A woman in her early 50s presented with a 2-week history of gradually worsening colicky abdominal pain with associated vomiting, loose stools and reduced appetite. There was no malaena or perrectal bleeding. On examination, there was tenderness in the epigastric region with an associated palpable fullness. Subsequent imaging revealed a substantial colo-colic intussusception with the lead point being a lipoma of the ascending colon. Subsequent colonic resection was undertaken with histology confirming a lipomatous polyp. Source


Anwar S.,Calderdale and Huddersfield NHS Trust | Peter M.B.,Calderdale and Huddersfield NHS Trust | Dent J.,Calderdale and Huddersfield NHS Trust | Scott N.A.,Lancashire Teaching Hospitals NHS Trust
Colorectal Disease | Year: 2012

Aim Patients with stage IV colorectal cancer with unresectable metastases can either receive chemotherapy or palliative resection of the primary lesion. In the absence of any randomized data the choice of initial treatment in stage IV colorectal cancer is not based on firm evidence. Method A search of MEDLINE, Pubmed, Embase and the Cochrane Library database was performed from 1980 to 2010 for studies comparing palliative resection in stage IV colorectal cancer with other treatment modalities. Audits and observational studies were excluded. Median survival was the primary outcome measure. The morbidity and mortality of surgical and nonsurgical treatments were compared. Results Twenty-one studies (no randomized controlled trials) were identified. Most demonstrated a survival benefit for patients who underwent palliative resection. Multivariate analysis indicates that tumour burden and performance status are both major independent prognostic variables. Selection bias, incomplete follow up and nonstandardized reporting of complications make the data difficult to interpret. Conclusion The studies indicate that there may be a survival benefit for primary resection of colorectal cancer in stage IV disease. The findings suggest that resection of the primary tumour should be based on tumour burden and performance status rather than on the presence or absence of symptoms alone. © 2011 The Authors. Colorectal Disease © 2011 The Association of Coloproctology of Great Britain and Ireland. Source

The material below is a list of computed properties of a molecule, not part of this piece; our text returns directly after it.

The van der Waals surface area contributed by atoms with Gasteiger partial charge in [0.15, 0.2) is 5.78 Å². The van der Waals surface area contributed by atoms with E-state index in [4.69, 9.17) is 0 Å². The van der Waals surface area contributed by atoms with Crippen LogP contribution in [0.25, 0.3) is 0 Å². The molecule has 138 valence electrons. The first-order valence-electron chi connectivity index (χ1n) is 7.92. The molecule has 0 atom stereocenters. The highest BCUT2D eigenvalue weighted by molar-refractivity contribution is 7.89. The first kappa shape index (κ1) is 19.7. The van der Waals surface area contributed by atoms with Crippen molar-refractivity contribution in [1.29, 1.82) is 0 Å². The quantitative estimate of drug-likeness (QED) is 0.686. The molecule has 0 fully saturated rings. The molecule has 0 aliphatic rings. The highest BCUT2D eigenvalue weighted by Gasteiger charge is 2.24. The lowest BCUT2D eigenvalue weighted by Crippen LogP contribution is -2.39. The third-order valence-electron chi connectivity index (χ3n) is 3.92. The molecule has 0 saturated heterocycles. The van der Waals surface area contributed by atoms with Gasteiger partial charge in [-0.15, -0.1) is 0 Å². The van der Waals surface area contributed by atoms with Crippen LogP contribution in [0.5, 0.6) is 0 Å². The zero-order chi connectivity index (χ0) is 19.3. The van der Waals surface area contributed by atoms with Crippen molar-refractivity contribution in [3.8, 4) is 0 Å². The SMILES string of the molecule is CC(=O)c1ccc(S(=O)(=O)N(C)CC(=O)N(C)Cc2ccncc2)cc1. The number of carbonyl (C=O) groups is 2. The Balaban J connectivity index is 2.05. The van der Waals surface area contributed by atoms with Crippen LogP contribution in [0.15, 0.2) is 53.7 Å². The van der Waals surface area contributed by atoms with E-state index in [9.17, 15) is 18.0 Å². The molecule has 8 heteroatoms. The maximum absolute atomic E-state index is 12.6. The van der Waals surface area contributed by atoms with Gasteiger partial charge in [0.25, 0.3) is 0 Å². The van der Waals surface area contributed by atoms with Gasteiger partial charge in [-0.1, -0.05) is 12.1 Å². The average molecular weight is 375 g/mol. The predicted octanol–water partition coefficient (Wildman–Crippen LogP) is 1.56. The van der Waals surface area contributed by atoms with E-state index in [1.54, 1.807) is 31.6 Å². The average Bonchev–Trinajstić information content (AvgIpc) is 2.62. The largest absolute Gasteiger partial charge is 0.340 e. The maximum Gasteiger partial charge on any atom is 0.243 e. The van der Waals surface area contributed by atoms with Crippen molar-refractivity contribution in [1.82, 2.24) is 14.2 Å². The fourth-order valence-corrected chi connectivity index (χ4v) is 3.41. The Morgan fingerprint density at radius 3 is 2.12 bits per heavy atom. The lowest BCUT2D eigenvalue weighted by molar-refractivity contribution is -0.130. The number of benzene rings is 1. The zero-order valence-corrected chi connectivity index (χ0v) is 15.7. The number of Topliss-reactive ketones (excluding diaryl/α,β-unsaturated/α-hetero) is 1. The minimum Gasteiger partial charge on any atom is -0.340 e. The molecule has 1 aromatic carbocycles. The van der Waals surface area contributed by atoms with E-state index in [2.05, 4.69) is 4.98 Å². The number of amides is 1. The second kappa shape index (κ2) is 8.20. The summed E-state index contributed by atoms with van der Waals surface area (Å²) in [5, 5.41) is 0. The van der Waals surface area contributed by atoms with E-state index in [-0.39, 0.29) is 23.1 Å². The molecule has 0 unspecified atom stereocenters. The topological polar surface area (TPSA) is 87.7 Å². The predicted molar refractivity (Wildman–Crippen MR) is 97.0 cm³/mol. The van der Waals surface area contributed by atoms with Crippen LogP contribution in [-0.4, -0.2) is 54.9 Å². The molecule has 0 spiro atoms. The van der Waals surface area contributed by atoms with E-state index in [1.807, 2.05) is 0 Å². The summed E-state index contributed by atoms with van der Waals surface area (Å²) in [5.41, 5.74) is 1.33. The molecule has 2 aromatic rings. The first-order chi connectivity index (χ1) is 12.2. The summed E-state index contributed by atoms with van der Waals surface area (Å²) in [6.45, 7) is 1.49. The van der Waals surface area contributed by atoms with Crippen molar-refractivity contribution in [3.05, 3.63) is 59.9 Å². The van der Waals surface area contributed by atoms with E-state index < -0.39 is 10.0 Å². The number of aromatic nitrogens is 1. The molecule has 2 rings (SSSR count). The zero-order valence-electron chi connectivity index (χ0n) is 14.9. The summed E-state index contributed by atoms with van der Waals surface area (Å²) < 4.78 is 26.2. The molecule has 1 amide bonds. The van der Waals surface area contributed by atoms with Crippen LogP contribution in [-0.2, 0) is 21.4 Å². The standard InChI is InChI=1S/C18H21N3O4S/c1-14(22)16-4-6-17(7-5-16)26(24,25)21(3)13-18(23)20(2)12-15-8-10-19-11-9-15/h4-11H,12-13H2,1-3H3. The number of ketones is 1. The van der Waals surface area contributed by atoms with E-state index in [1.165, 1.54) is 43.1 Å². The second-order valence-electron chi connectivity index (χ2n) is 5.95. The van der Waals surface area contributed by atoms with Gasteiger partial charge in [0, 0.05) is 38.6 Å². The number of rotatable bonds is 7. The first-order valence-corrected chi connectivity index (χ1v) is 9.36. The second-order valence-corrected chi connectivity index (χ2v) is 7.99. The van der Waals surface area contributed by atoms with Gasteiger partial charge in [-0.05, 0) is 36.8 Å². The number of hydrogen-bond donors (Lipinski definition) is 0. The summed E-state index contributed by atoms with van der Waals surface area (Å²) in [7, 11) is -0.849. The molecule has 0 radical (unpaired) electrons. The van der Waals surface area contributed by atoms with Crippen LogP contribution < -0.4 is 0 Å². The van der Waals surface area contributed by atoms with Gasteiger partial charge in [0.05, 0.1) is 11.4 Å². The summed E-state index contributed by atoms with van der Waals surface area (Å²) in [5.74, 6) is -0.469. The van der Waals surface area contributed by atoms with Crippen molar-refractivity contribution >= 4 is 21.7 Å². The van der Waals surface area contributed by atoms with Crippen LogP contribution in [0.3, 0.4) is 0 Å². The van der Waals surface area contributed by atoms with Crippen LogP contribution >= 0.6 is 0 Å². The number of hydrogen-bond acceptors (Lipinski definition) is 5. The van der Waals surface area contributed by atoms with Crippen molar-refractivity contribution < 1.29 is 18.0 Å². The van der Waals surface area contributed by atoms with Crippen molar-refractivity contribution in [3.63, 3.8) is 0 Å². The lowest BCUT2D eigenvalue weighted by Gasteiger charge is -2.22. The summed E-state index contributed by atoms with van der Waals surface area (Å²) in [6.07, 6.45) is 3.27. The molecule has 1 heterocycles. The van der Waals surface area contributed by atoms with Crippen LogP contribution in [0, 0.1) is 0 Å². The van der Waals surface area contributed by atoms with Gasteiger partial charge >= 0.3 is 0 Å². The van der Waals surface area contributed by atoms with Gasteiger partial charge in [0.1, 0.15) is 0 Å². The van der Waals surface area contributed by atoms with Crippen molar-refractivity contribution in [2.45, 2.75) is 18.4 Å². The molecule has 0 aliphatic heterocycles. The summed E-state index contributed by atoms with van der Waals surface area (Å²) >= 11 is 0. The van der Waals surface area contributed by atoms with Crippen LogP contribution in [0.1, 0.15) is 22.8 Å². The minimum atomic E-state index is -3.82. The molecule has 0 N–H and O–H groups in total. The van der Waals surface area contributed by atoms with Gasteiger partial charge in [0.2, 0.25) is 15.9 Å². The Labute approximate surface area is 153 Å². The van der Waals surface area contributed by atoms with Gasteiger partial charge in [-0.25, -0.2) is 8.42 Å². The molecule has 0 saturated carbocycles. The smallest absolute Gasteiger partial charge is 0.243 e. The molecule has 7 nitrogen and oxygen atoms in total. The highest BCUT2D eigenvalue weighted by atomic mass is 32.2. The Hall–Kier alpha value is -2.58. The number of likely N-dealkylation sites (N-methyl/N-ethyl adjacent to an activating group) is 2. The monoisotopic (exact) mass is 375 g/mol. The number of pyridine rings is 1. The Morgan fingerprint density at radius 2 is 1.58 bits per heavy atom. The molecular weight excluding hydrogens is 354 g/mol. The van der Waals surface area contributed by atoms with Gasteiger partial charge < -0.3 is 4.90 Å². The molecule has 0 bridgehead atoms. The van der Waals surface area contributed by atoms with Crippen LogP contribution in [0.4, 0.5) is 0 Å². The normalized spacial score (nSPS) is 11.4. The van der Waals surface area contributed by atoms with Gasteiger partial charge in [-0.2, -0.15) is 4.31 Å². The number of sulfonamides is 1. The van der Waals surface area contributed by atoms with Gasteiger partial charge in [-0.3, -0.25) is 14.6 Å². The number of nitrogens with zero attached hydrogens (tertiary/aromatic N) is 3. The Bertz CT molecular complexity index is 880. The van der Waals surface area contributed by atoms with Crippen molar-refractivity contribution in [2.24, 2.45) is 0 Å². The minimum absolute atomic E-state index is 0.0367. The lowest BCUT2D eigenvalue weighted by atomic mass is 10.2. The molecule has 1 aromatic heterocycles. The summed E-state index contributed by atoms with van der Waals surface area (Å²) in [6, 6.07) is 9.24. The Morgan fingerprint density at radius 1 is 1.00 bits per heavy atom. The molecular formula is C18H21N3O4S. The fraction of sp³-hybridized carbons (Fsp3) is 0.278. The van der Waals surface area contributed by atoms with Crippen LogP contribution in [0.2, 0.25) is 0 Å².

Gaunt K.,Lancashire Teaching Hospitals NHS Trust | Ramachandran S.,Lancashire Teaching Hospitals NHS Trust | Pushkar P.,Aintree University Hospitals Trust
Medical Teacher | Year: 2013

The organisation, administration and running of a successful OSCE programme need considerable knowledge, experience and planning. Different teams looking after various aspects of OSCE need to work collaboratively for an effective question bank development, examiner training and standardised patients' training. Quality assurance is an ongoing process taking place throughout the OSCE cycle. In order for the OSCE to generate reliable results it is essential to pay attention to each and every element of quality assurance, as poorly standardised patients, untrained examiners, poor quality questions and inappropriate scoring rubrics each will affect the reliability of the OSCE. The validity will also be influenced if the questions are not realistic and mapped against the learning outcomes of the teaching programme. This part of the Guide addresses all these important issues in order to help the reader setup and quality assure their new or existing OSCE programmes. © 2013 Informa UK Ltd All rights reserved: reproduction in whole or part not permitted. Source